There are a lot of ways to score a brilliant goal. You can dribble your way past half the side; beat the keeper from inside your own half; curl the perfect free-kick in from 35 yards. These are all practised by millions of hopeful dreamers worldwide everyday. Everyone knows what they would like to be able to do if only they could.

But there is another way to score a great goal. Not only to score one which others could never execute; but to do what others could not even imagine.
Watch a video of Diego Maradona’s second goal against England in 1986. It is quite possibly the best goal ever scored in a football match; a fusion of pace, dribbling ability, fearlessness and a brilliant finish. You wonder, “how on earth did he do that?” Every footballer across the world harbours dreams of waltzing so magisterially through the opposition.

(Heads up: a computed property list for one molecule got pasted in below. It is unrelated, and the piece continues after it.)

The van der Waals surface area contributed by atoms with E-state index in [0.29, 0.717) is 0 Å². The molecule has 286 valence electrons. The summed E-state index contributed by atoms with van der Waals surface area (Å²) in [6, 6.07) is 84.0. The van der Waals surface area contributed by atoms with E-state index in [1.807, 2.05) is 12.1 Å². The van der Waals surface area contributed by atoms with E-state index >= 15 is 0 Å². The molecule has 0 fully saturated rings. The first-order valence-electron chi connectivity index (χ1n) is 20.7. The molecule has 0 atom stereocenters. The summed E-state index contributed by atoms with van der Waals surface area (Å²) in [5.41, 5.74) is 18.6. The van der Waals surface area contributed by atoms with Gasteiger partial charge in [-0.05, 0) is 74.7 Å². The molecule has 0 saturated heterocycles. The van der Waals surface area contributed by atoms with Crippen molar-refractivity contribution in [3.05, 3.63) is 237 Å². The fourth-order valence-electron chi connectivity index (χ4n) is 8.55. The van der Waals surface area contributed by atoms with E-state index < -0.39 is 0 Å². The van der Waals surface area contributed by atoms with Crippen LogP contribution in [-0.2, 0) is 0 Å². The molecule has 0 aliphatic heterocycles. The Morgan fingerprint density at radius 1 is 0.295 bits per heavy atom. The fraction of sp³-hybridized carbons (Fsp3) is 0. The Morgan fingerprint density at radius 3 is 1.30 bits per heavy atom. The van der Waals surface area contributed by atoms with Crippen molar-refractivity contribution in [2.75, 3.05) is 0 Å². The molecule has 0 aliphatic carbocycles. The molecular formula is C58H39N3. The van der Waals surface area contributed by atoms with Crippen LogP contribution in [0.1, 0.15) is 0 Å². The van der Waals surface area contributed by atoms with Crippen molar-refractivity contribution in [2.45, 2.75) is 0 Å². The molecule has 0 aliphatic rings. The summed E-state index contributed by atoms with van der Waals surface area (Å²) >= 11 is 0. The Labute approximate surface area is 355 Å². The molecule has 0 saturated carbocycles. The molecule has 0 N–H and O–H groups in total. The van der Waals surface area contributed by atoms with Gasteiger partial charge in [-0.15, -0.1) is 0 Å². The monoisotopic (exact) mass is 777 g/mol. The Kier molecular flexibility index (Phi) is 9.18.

Now watch Dennis Bergkamp’s goal against Newcastle in 2002. Spectacular, but surely even the most one-eyed Arsenal supporter could not argue that Maradona’s tour de force was inferior. It inspires a subtly different reaction. It is not merely ‘how did he do that?’ The more discerning question is: ‘how did he think of that?’

Footballing superstars can dazzle with their dexterity on the ball; their speed; their apparent immunity to pressure.

Something altogether rarer is to astonish with their imagination. It takes a special player to execute what everyone is dreaming of. Bergkamp could succeed in what no-one else was dreaming.

In fact, he relatively lacked two of those three attributes of the greats of the game. His pace was pedestrian set against the likes of Thierry Henry. And his tally of red cards proved he could be wound up by less-skilled opponents.
In this sense he was very human: he could not be relied upon to win his side a crucial game – though he did so on countless occasions – as he could not even be relied upon to be on the pitch. But he was otherworldly in his vision, his comprehension of angles and intricacies and complete understanding of the range of creative possibilities the footballing field provides. They say sport is all in the mind: for Bergkamp it was too, but in a very different sense.